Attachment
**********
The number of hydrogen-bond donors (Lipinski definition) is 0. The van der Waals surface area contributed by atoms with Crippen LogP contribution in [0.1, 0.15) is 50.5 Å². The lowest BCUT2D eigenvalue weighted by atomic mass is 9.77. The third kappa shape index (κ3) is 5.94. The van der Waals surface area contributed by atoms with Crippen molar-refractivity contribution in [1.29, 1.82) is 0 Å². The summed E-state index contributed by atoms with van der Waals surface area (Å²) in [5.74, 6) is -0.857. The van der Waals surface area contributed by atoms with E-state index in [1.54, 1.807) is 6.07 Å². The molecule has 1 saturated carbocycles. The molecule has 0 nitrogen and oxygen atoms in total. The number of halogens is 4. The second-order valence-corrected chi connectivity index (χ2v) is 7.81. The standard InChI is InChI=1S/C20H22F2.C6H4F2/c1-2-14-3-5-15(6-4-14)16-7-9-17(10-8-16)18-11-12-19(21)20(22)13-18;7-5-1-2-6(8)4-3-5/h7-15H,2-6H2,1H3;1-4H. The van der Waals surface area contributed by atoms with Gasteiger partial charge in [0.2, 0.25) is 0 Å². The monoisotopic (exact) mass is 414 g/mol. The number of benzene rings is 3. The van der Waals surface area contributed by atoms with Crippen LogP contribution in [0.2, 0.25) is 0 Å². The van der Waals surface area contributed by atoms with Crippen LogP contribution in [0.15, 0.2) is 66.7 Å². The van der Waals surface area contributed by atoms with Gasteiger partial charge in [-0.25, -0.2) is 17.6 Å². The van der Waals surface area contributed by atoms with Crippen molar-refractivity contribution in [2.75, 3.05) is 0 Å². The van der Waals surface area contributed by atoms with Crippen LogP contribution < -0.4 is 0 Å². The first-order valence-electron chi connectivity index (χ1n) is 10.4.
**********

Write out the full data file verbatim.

The number of hydrogen-bond donors (Lipinski definition) is 0. The van der Waals surface area contributed by atoms with Crippen LogP contribution in [0.1, 0.15) is 50.5 Å². The lowest BCUT2D eigenvalue weighted by atomic mass is 9.77. The third kappa shape index (κ3) is 5.94. The van der Waals surface area contributed by atoms with Crippen molar-refractivity contribution in [1.29, 1.82) is 0 Å². The summed E-state index contributed by atoms with van der Waals surface area (Å²) in [5.74, 6) is -0.857. The van der Waals surface area contributed by atoms with E-state index in [1.54, 1.807) is 6.07 Å². The molecule has 1 saturated carbocycles. The molecule has 0 nitrogen and oxygen atoms in total. The number of halogens is 4. The second-order valence-corrected chi connectivity index (χ2v) is 7.81. The standard InChI is InChI=1S/C20H22F2.C6H4F2/c1-2-14-3-5-15(6-4-14)16-7-9-17(10-8-16)18-11-12-19(21)20(22)13-18;7-5-1-2-6(8)4-3-5/h7-15H,2-6H2,1H3;1-4H. The van der Waals surface area contributed by atoms with Gasteiger partial charge in [0.2, 0.25) is 0 Å². The monoisotopic (exact) mass is 414 g/mol. The number of benzene rings is 3. The van der Waals surface area contributed by atoms with Crippen LogP contribution in [0.2, 0.25) is 0 Å². The van der Waals surface area contributed by atoms with Crippen LogP contribution in [0.15, 0.2) is 66.7 Å². The van der Waals surface area contributed by atoms with Gasteiger partial charge in [-0.25, -0.2) is 17.6 Å². The van der Waals surface area contributed by atoms with Crippen molar-refractivity contribution in [2.75, 3.05) is 0 Å². The van der Waals surface area contributed by atoms with Crippen LogP contribution < -0.4 is 0 Å². The first-order valence-electron chi connectivity index (χ1n) is 10.4.